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Kept in reserve

The job of reserve wicketkeeper has often been a frustrating one on tour

Bill Ricquier
04-Jun-2015
BJ Watling walks off having made 120, England v New Zealand, 2nd Investec Test, Headingley, 4th day, June 1, 2015

BJ Watling had the luxury of playing the Test against England as a specialist batsman  •  PA Photos

New Zealand had an interesting selection quandary for the second Test against England at Headingley. Their first-choice wicketkeeper BJ Watling had injured his knee in the first game at Lord's and was not passed fit to perform behind the stumps. This is an area where the Kiwis have an embarrassment of riches. Brendon McCullum used to keep wickets regularly while Tom Latham did a sound job at Lord's in place of Watling. But the vote went to the specialist wicketkeeper Luke Ronchi, while Watling played as a batsman. So New Zealand had both their regular keepers in the playing XI.
Both ended up having terrific games in New Zealand's historic victory. Ronchi had a difficult time behind the stumps but made 88 off 70 balls in a startling debut innings while Watling's beautifully crafted second-innings century helped shape the match.
The job of reserve wicketkeeper has often been a frustrating one on tour. In the "old days" you would've got at least some cricket. When Tim Zoehrer was an understudy for Ian Healy in 1993, he played eight first-class matches; when Matthew Wade fulfilled the same role for Brad Haddin in 2013, he played one. It is difficult to say whether things have gotten better or worse since tours have become shorter and more intense. Ronchi is lucky in that Watling is a red-ball specialist - international duties were always going to be shared. More often than not the reserve is waiting half in dread and half in eagerness for a loss of form or fitness by the main man - as happened to Matt Prior in Australia in 2013-14 when Jonny Bairstow replaced him for the last two Tests.
But, generally, wicketkeepers don't lose form or fitness. They just go on and on. Think of Godfrey Evans and Alan Knott, Dave Richardson and Mark Boucher, Rodney Marsh, Ian Healy and Adam Gilchrist. Evans was a classic example. He was a major figure in English cricket for over a decade and a regular fixture in a genuinely strong side. He held spectacular catches and had the sort of ebullient and chivvying personality that captains love to have behind the stumps. By the time Evans finished, in 1959, his 91 Tests made him the most capped Test cricketer in the world.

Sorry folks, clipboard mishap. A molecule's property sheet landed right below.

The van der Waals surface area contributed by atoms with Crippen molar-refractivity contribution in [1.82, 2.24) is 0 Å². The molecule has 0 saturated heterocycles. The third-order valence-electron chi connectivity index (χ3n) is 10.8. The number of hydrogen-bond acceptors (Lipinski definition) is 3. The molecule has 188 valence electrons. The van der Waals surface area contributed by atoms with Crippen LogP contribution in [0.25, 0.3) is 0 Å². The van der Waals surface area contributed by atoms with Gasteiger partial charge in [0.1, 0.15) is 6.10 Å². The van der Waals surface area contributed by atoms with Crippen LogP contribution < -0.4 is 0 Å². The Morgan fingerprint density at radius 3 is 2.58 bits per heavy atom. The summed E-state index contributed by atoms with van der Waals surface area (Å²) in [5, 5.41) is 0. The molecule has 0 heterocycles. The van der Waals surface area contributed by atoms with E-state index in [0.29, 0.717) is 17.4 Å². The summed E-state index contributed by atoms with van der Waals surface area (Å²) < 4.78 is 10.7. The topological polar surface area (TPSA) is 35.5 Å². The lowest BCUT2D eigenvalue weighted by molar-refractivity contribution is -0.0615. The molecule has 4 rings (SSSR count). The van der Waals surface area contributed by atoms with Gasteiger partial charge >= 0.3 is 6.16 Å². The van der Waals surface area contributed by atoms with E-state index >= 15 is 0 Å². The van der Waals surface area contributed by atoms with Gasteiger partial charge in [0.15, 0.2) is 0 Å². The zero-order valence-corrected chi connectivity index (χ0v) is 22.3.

One thing Evans was not required to do was make runs. He would bat at eight and if he scored runs, that was a bonus. Of course there were wicketkeepers who were good batsmen as well: England's Les Ames, the only wicketkeeper to make a 100 first-class centuries; West Indies' Clyde Walcott, a real allrounder, the only man to have taken at least ten wickets and made a minimum of ten stumpings in Tests; Imtiaz Ahmed of Pakistan; John Waite of South Africa and Farokh Engineer of India. But in more recent years it has been a different story. The keeper has to get runs. Jim Parks of England was an early example of a batsman who turned himself into a keeper. It was Adam Gilchrist who really broke the mould. Now every team wants a Gilchrist and ideally two, in case the first one gets injured.
Back in 1993, on Australia's tour of England, there were 21 first-class matches including six Tests. Healy played 16 and Zoehrer eight. Surely some mistake, I hear you say. No, Zoehrer was an accomplished legspinner; in fact he headed the tourists' bowling averages though his chances of replacing Warne in that year, of all years, were even more remote than his chances of replacing Healy.
Usually - at least historically - you couldn't rely on the reserve wicketkeeper to bat, let alone bowl. That is why the Watling-Ronchi situation is so unusual. There are precedents but not inspiring ones. In Australia in 1950-51, Evans' deputy, Arthur McIntyre, was picked as a specialist batsman in the first Test, a nightmarish game for batsmen played on a Brisbane "sticky dog". England lost heavily, MacIntyre was bowled for one in the first innings and was run out in the second for seven.
The third Test between England and India in 1967 at Edgbaston was memorable principally as being the only time all of India's great spin quartet - Erapalli Prasanna, Bhagwath Chandrasekhar, Bishan Bedi and Srinivas Venkataraghavan - played in the same Test. Less often remembered is that both of India's wicketkeepers, Engineer and Budhi Kunderan, played. Kunderan opened the batting and, more implausibly, the bowling - they must have drawn lots in the dressing room. The classic reserve wicketkeeper was Bob Taylor. He travelled the world as Knott's understudy wondering when he would get his opportunity; it came when Knott joined World Series Cricket, and soon Taylor had a proper Test career of his own.
Keith Andrew was less fortunate. For much of the 1950s and 1960s he was thought by the experts to be the best keeper in England, sounder and more technically proficient than Evans, though lacking the latter's flair.
Andrew's big chance came on England's tour of Australia in 1954-55. Evans was injured just before the first Test in Brisbane. Hutton won the toss and put Australia in (Nasser Hussain did the same thing almost 50 years later). In Alec Bedser's third over, opener Arthur Morris flicked a ball down the leg side and Andrew dived for a very difficult chance. It didn't stick. Morris went on to make 153. Australia scored 601 for 8 and won by an innings. England went on to win the series though, with Evans playing a key role. Andrew played his second and last Test match in 1963.
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